Dollar hits new 2-decade high, BOJ steps into market

Dollar hits new 2-decade high, BOJ steps into market

The dollar climbed to a new two-decade peak on Wednesday, buoyed by more Federal Reserve officials pushing for sizeable interest rate hikes, while the Bank of Japan stepped into the market to defend its ultra-low rate policy.

The greenback reached the 129.43 yen for the first time since April 2002 before trading 0.3% higher at 129.295.

If global supply chain disruptions persist, policymakers will need to take more aggressive action to bring down inflation, according to Minneapolis Fed President Neel Kashkari, among other dovish Federal Open Market Committee members.

Chicago Fed President Charles Evans, who is not a voter on the FOMC, said he is comfortable with a round of rate hikes this year that include two 50 basis-point increases, marking an about face from just a month ago.

The 10 year yields touched 2.981% for the first time since December 2018 as the US Treasury yields went higher, and continued their climb in Tokyo trading.

In contrast to the Fed, the BOJ offered to buy unlimited amounts of Japanese government bonds on Wednesday in order to rein in the rise in Japanese 10 year yields, which were butting against its 0.25% tolerance ceiling.

The yen's rapid descent is not unjustified, even though it raises risks for currency intervention, according to policy divergence.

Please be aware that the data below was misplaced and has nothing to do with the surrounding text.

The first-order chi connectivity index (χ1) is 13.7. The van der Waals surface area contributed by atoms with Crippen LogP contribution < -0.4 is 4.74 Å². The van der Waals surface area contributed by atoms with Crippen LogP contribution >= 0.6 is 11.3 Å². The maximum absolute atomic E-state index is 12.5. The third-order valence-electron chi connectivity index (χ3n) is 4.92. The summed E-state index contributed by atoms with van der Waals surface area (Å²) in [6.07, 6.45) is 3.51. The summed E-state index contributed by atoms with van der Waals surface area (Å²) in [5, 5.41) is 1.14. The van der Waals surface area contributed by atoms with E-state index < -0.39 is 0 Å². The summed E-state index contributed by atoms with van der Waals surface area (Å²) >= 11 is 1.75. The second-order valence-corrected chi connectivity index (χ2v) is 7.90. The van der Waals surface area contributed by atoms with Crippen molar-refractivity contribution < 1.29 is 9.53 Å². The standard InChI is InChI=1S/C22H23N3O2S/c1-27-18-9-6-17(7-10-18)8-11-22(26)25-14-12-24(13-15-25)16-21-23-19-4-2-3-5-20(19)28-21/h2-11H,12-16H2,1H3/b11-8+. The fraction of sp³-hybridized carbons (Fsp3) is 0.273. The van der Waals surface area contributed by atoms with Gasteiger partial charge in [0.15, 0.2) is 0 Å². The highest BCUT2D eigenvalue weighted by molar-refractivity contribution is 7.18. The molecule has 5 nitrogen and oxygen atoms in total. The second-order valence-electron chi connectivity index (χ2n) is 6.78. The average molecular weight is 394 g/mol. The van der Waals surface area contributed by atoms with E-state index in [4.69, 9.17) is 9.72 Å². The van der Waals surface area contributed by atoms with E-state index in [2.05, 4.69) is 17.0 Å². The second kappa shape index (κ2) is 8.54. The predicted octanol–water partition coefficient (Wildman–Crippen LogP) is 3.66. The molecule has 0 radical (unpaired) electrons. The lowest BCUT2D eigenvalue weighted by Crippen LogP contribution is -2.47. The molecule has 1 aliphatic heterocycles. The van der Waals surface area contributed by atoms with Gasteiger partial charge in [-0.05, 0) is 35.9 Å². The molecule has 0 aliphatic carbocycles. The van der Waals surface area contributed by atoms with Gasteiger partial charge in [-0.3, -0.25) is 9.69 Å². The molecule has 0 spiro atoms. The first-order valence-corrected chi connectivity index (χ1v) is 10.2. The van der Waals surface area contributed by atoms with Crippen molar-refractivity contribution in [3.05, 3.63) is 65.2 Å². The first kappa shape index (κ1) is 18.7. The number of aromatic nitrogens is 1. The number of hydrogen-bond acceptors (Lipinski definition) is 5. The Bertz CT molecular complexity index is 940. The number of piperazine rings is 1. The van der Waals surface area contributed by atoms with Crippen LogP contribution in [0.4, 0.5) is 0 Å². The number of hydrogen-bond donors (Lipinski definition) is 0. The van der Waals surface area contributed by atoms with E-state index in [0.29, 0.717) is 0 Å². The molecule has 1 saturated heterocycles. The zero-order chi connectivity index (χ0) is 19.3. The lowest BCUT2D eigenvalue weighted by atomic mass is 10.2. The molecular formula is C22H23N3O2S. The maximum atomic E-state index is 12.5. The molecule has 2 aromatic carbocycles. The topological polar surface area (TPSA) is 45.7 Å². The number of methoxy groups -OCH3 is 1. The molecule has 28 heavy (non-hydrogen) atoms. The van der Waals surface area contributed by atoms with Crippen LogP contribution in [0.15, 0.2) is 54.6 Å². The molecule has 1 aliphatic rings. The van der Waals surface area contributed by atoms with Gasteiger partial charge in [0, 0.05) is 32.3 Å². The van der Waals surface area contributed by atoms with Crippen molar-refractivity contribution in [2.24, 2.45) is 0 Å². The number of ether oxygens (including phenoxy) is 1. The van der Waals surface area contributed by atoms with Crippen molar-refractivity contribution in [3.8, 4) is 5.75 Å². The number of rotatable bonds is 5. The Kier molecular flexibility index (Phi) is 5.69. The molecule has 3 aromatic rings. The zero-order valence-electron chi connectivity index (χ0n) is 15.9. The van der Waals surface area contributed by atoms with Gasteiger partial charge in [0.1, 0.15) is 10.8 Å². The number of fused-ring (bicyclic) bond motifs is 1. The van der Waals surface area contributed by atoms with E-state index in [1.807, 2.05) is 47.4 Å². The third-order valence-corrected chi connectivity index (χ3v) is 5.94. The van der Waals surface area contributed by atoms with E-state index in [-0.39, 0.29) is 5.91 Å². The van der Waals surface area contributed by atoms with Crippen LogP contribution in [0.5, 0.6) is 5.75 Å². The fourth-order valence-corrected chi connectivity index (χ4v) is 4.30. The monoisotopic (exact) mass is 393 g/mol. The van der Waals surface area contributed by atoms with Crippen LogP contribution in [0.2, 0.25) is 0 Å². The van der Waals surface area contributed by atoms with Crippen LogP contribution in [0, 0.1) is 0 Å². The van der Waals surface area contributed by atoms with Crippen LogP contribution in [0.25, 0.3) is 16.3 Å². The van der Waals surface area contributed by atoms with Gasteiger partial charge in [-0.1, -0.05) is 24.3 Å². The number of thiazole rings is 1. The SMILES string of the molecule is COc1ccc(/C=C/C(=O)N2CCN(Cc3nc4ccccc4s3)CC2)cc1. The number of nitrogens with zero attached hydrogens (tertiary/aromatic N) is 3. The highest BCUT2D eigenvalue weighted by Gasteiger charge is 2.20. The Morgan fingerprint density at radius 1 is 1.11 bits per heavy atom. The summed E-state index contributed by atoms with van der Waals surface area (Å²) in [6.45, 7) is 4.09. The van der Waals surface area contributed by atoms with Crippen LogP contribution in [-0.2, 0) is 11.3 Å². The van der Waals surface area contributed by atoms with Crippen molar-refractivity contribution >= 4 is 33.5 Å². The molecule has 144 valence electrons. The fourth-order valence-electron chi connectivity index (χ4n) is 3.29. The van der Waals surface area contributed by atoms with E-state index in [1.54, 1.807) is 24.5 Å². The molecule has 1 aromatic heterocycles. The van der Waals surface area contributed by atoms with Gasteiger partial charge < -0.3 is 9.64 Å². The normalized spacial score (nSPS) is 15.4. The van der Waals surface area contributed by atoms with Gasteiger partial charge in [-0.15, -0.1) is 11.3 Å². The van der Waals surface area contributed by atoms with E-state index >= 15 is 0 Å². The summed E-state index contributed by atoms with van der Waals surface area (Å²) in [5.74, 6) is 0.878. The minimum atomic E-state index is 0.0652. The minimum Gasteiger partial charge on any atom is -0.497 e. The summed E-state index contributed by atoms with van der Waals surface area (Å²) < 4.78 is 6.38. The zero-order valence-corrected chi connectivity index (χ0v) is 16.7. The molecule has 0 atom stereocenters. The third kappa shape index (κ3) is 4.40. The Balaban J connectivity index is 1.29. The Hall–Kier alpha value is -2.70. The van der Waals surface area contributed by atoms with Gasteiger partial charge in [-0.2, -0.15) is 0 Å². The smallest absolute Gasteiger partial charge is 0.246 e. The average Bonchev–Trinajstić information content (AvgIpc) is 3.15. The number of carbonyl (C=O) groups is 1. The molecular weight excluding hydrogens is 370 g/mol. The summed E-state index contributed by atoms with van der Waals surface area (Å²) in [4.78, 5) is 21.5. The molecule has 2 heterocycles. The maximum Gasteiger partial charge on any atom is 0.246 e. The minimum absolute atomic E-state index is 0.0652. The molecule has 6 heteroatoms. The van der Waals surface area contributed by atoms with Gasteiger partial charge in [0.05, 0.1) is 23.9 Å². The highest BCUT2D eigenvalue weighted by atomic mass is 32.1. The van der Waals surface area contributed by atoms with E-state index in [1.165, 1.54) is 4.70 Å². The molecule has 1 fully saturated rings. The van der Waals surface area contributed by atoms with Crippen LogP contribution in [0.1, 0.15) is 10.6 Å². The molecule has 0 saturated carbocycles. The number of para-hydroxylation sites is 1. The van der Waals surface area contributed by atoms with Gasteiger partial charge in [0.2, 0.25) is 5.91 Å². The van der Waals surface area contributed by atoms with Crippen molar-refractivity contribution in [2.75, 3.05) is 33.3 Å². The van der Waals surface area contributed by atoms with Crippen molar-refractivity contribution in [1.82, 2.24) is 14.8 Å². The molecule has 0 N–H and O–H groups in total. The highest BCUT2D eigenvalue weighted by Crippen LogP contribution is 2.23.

The damage to the economy from a weakening currency is greater than the benefits from it, according to Japanese Finance Minister Shunichi Suzuki.

Amid the rising in U.S. Treasury yields, actions clearly speak louder than words, with Suzuki's comments continuing to go unheeded, Ray Attrill, head of foreign-exchange strategy at National Australia Bank, wrote in a client note.

Incoming Fed speak hasn't detract from the ongoing bond sell-off. The dollar index, which measures the currency against six major peers, dropped slightly higher to 101.01, staying above the 101 line and above Tuesday's high of 101.03, a level not seen since March 2020.

The greenback was for the first time since June 2020, before changing hands with 0.95305 franc 0.06% stronger than 0.95275.

The euro traded flat at $1.0788, which was not far from the low of $1.0758 last week, the weakest in two years.

On Wednesday, China surprisingly kept its benchmark lending rates for corporates and households steady, going against the global trend of monetary tightening as major economies battle inflation.